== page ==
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“It’s as safe as Dawn dishwashing liquid.”
That’s what Jamie Griffin says the BP man told her about the smelly, rainbow-streaked gunk coating the floor of the “floating hotel” where Griffin was feeding hundreds of cleanup workers during the BP oil disaster in the Gulf of Mexico. Apparently, the workers were tracking the gunk inside on their boots. Griffin, as chief cook and maid, was trying to clean it. But even boiling water didn’t work.
“The BP representative said, ‘Jamie, just mop it like you’d mop any other dirty floor,’” Griffin recalls in her Louisiana drawl.
It was the opening weeks of what everyone, echoing President Barack Obama, was calling “the worst environmental disaster in American history.” At 9:45 p.m. local time on April 20, 2010, a fiery explosion on the Deepwater Horizon oil rig had killed 11 workers and injured 17. One mile underwater, the Macondo well had blown apart, unleashing a gusher of oil into the gulf. At risk were fishing areas that supplied one third of the seafood consumed in the U.S., beaches from Texas to Florida that drew billions of dollars’ worth of tourism to local economies, and Obama’s chances of reelection. Republicans were blaming him for mishandling the disaster, his poll numbers were falling, even his 11-year-old daughter was demanding, “Daddy, did you plug the hole yet?”
Griffin did as she was told: “I tried Pine-Sol, bleach, I even tried Dawn on those floors.” As she scrubbed, the mix of cleanser and gunk occasionally splashed onto her arms and face.
Within days, the 32-year-old single mother was coughing up blood and suffering constant headaches. She lost her voice. “My throat felt like I’d swallowed razor blades,” she says.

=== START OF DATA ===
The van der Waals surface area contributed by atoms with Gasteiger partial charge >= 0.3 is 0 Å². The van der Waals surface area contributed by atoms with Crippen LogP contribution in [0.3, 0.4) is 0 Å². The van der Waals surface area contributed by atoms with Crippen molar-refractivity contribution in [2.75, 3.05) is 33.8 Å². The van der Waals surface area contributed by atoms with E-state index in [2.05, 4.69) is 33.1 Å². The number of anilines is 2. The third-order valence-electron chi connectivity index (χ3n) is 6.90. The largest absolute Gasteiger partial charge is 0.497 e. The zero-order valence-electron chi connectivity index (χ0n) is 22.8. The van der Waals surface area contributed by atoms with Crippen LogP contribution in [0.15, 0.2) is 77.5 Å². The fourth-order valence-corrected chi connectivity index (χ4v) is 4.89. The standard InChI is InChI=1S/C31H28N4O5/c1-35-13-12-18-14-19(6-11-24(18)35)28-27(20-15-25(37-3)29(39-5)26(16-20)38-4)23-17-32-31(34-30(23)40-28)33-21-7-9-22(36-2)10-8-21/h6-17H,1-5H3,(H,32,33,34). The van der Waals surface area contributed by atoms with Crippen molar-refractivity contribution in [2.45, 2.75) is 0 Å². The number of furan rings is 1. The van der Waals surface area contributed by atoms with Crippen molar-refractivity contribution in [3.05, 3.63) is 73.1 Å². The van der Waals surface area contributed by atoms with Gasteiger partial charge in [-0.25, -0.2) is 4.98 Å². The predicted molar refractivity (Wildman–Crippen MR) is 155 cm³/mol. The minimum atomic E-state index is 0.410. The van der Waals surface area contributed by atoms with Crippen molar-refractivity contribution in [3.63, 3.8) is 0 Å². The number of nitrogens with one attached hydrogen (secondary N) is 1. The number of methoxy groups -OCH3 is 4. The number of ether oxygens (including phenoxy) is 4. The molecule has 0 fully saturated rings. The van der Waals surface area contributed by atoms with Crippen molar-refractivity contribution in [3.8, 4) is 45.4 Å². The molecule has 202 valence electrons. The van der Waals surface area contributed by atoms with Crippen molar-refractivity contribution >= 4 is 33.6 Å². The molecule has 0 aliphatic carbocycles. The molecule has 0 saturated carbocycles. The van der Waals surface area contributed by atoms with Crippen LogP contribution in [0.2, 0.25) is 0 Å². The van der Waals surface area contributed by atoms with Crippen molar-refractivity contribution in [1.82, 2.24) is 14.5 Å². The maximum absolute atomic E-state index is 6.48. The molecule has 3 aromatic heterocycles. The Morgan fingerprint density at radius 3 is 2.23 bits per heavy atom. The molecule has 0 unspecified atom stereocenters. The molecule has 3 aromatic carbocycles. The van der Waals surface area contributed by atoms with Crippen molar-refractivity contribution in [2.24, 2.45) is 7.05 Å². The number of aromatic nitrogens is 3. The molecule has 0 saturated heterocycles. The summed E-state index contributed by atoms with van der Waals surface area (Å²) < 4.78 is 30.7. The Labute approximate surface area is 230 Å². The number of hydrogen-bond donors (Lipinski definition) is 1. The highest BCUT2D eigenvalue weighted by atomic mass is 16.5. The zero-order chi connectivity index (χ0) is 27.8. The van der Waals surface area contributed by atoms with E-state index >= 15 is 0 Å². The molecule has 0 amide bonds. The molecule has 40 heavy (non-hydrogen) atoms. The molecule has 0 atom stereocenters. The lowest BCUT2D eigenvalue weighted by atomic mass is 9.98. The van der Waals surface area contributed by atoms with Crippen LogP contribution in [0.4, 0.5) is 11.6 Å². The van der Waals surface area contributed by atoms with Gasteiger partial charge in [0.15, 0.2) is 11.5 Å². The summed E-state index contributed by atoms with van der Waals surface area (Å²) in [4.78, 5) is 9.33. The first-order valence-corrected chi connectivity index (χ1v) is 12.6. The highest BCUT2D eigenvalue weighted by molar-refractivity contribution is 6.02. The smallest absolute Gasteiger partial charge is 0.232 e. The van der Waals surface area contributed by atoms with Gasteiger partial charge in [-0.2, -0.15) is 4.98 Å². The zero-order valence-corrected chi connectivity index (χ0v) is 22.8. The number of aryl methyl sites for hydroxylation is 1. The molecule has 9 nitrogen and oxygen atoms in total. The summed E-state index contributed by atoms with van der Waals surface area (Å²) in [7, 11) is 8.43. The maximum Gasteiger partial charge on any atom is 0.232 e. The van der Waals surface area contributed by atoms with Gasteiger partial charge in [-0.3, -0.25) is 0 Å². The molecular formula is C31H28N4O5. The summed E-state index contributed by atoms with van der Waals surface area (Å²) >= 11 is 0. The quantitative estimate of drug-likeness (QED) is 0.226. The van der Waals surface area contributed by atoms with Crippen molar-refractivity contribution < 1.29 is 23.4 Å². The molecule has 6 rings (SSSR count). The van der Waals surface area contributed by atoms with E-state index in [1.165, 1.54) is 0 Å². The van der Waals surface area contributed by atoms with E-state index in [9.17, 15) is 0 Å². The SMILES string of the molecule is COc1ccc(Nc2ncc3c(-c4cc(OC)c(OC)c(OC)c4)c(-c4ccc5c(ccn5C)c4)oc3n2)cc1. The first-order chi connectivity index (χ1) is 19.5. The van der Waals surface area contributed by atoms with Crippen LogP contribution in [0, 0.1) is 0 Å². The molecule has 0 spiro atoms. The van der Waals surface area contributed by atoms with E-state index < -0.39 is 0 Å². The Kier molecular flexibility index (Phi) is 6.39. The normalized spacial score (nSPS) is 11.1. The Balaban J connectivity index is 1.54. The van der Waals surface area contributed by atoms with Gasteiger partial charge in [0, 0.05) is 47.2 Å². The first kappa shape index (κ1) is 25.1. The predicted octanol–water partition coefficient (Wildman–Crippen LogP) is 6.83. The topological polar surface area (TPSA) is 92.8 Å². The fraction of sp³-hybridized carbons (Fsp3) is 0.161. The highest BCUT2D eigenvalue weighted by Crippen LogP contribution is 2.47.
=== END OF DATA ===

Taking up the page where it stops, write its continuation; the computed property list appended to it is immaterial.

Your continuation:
Then things got much worse.
Like hundreds, possibly thousands, of workers on the cleanup, Griffin soon fell ill with a cluster of excruciating, bizarre, grotesque ailments. By July, unstoppable muscle spasms were twisting her hands into immovable claws. In August, she began losing her short-term memory. After cooking professionally for 10 years, she couldn’t remember the recipe for vegetable soup; one morning, she got in the car to go to work, only to discover she hadn’t put on pants. The right side, but only the right side, of her body “started acting crazy. It felt like the nerves were coming out of my skin. It was so painful. My right leg swelled—my ankle would get as wide as my calf—and my skin got incredibly itchy.”
[Photo: Benjamin Lowy/Getty]
We totally want to play Tony Hayward in this.
Gross, on why Tony Hayward hasn’t been fired yet.
The Wall St. Journal has the best account we’ve seen of the poor decisions that led up to the Deepwater Horizon disaster
Ian Yarett, on why BP didn’t have a better disaster plan.
The other day we were sitting around the office, wondering idly how BP, the company that always seemed so responsible and environmentally friendly, could find itself in this situation; we started to look into doing a story on the company’s branding efforts.
But, it turns out, there was no need! FP beat us to it, with this nice piece. Excerpts:
A decade ago, the company then known as British Petroleum launched a multimillion dollar advertising campaign to rebrand itself as the greenest of oil giants. Since then, it has gone only by the initials “BP” and has popularized a new slogan: “Beyond Petroleum.” The campaign launched with a $200 million public relations and advertising budget and a new logo featuring the now-ubiquitous green-and-yellow sunburst. Ten years later, the company still spends big on advertising, dropping $76 million on radio and TV ads touting its image in the United States just last year.
The campaign has paid off for the company. A customer survey in 2007 found that BP had by far the most environmentally friendly image of any major oil company. That year, the “Beyond Petroleum” campaign also won the Gold Award from the American Marketing Association. The company reported that between 2000 and 2007, its brand awareness jumped from 4 percent to 67 percent and sales rose steadily.
But in fact, there have been plenty of warning signs in recent years that the company has little regard for the safety of workers or the environment. A 2005 explosion at the company’s Texas City refinery killed 15 workers and injured 170 others. The Occupational Safety and Health Administration (OSHA) fined the company $21 million for safety failures that led to the explosion, at the time a record for the agency. The Justice Department fined BP an additional $50 million. Despite assurances from BP that it would take comprehensive action to protect employees after the incident, the company continued to fail in that regard — prompting OSHA to set another $87 million fine.